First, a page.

The draft bill places an obligation on the contracting authorities, utilities and grantors of concessions to consult the register before awarding contracts. This obligation applies to procurement procedures with a value of at least EUR 30.000 and not only if the relevant EU threshold is met, sec. 6 para. 1 WRegG-E. However the duty to evaluate whether a company has to be excluded from the procurement procedure still lies with the respective contracting authority, sec. 6 para. 4 WRegG-E. Therefore, at all times it is its duty to evaluate whether there are exceptions regarding the compulsory grounds of exclusion. Concerning non-compulsory grounds of exclusion, the contracting authority must decide using its discretion. In this context, it has to be noted that the facts justifying an entry cannot be considered to the disadvantage of the subsequently self-cleaned company after an entry has been deleted, sec. 7 para. 2 WRegG-E.
When will an entry be deleted?
Companies with compulsory or facultative grounds for exclusion may not be excluded from a procurement procedure if they have used the opportunity for self-cleaning as set out in sec. 125 ARC. According to the draft bill, a self-cleaned company can apply to be removed from the register at any time, sec. 8 para. 8 WRegG-E. Under the current regime the sufficiency of the self-cleaning measures has to be proven in each procurement procedure separately. Upon an application for removal from a company under the envisaged regime the register authority has to comprehensively and independently determine whether self-cleaning measures by a company comply with sec. 125 ARC. If the authority finds the measures sufficient it will delete the entry. If the authority rejects a request, the respective company can apply for deletion anytime again. If an entry has not been deleted due to self-cleaning measures it is deleted after three or five years, sec. 7 para. 1 WRegG-E.
The register authority also stores any proof of self-cleaning measures a company has transmitted to them, sec. 3 para. 2 WRegG-E. In case the register authority has not decided in favour of removing the company from the list or has not yet decided with regard to an application or if an application for deletion has not been filed at all, any contracting authority that consults the register with regard to that company will receive these documents with the excerpt of the entry. The contracting authority will then still have to evaluate independently if the measures undertaken by the respective company have been sufficient. This provision becomes especially relevant in the time between application by a company and the decision by the register authority. Lastly, companies that have been wrongly entered into the register can object to their entry on the basis that the entry is incorrect. If their statement is conclusive (schlüssig), the register authority enters a restriction note (Sperrvermerk) into the register, sec. 5 para. 2 WRegG-E. If a restriction note has been entered any contracting authority that requests information about the respective company will not receive any other information about the entry than that there is a restriction note. This provision will be particularly relevant when dealing with the complex question of imputation.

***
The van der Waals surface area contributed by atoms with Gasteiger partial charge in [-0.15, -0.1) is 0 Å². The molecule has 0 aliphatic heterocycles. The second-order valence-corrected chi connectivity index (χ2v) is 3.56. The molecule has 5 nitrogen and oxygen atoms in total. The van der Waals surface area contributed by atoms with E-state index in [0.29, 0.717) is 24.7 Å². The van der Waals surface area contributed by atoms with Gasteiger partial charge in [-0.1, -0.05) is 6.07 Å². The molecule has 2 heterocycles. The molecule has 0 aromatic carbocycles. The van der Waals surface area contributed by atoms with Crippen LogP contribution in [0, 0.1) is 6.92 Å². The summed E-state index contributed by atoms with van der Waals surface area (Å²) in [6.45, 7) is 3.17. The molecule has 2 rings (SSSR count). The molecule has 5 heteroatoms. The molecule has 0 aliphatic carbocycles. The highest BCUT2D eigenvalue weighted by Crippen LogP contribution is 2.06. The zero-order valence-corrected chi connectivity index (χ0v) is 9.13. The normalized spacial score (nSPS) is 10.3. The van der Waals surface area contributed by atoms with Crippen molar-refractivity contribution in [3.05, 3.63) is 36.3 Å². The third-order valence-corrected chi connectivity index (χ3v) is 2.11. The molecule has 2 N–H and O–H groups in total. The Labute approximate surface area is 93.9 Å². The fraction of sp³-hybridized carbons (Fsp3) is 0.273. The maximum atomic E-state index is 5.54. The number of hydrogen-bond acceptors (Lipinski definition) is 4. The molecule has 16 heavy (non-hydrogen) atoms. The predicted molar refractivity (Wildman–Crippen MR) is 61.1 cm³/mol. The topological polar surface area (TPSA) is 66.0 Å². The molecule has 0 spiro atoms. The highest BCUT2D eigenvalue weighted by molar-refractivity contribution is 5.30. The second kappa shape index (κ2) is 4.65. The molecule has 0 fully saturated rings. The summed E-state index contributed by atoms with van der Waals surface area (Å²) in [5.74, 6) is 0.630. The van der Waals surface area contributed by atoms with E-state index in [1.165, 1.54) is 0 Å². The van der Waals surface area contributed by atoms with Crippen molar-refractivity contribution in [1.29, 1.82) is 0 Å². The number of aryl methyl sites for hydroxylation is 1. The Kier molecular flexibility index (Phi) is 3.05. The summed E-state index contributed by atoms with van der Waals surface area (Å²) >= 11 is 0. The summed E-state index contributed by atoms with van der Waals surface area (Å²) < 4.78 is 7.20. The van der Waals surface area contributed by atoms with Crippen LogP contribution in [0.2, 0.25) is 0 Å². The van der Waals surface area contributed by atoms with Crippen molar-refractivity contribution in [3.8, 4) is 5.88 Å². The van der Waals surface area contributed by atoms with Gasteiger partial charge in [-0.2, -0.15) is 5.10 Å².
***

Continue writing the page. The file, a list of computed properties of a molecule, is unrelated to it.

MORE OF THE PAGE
What is the process of judicial review?
Regarding the judicial review of decisions by the register authority, sec. 10 WRegG-E only stipulates that the competent court is the administrative court. This means that three different courts would have competence to regularly hear matters of German procurement law. In cases of judicial review of self-cleaning measures, this could lead to the situation where a civil court and an administrative court are dealing with the same matter at the same time.
Pascal Friton specialises in public procurement law and trade law. His public procurement law practice covers advice to both contracting authorities and bidders, in particular in the area of services and IT as well as defence procurement. In addition he has longstanding experience with compliance-related issues, advising multinational companies on legal consequences of misconduct in public procurement procedures and on self-cleaning measures.
In the area of trade law he regularly advises the export industry and financial institutes on economic sanctions of the EU, for example against Iran and Russia. Pascal’s trade law practice also includes EU and German Blocking/Anti-Boycott Law as well as German foreign investment control. He is recognized as a leading public procurement lawyer by Who’s Who Legal 2016 (Government Contracts). Pascal Friton is admitted to the Bar in Germany (Rechtsanwalt).